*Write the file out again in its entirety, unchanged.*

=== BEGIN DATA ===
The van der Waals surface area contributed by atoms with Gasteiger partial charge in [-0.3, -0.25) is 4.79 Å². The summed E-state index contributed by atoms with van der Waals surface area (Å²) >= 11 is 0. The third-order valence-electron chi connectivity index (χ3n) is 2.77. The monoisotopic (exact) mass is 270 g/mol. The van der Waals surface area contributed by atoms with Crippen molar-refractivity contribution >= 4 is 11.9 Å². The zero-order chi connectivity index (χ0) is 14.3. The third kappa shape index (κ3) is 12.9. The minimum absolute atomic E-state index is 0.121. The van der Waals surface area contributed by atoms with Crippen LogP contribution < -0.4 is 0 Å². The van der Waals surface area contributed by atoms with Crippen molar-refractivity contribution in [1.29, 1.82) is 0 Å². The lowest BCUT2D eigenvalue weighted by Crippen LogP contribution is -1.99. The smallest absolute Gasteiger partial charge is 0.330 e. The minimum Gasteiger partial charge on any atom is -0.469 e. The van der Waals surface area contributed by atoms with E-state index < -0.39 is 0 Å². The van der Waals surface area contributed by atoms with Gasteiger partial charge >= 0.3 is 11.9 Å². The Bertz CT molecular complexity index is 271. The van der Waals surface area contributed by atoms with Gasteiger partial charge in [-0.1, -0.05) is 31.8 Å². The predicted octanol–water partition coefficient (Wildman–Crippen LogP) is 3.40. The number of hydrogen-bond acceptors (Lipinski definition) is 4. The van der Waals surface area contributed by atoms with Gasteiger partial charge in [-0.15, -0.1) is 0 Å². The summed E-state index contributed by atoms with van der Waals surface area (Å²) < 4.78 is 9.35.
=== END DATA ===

The van der Waals surface area contributed by atoms with Gasteiger partial charge in [-0.3, -0.25) is 4.79 Å². The summed E-state index contributed by atoms with van der Waals surface area (Å²) >= 11 is 0. The third-order valence-electron chi connectivity index (χ3n) is 2.77. The monoisotopic (exact) mass is 270 g/mol. The van der Waals surface area contributed by atoms with Crippen molar-refractivity contribution >= 4 is 11.9 Å². The zero-order chi connectivity index (χ0) is 14.3. The third kappa shape index (κ3) is 12.9. The minimum absolute atomic E-state index is 0.121. The van der Waals surface area contributed by atoms with Crippen LogP contribution < -0.4 is 0 Å². The van der Waals surface area contributed by atoms with Crippen molar-refractivity contribution in [1.29, 1.82) is 0 Å². The lowest BCUT2D eigenvalue weighted by Crippen LogP contribution is -1.99. The smallest absolute Gasteiger partial charge is 0.330 e. The minimum Gasteiger partial charge on any atom is -0.469 e. The van der Waals surface area contributed by atoms with E-state index < -0.39 is 0 Å². The van der Waals surface area contributed by atoms with Gasteiger partial charge >= 0.3 is 11.9 Å². The Bertz CT molecular complexity index is 271. The van der Waals surface area contributed by atoms with Gasteiger partial charge in [-0.1, -0.05) is 31.8 Å². The predicted octanol–water partition coefficient (Wildman–Crippen LogP) is 3.40. The number of hydrogen-bond acceptors (Lipinski definition) is 4. The van der Waals surface area contributed by atoms with Gasteiger partial charge in [-0.15, -0.1) is 0 Å². The summed E-state index contributed by atoms with van der Waals surface area (Å²) < 4.78 is 9.35.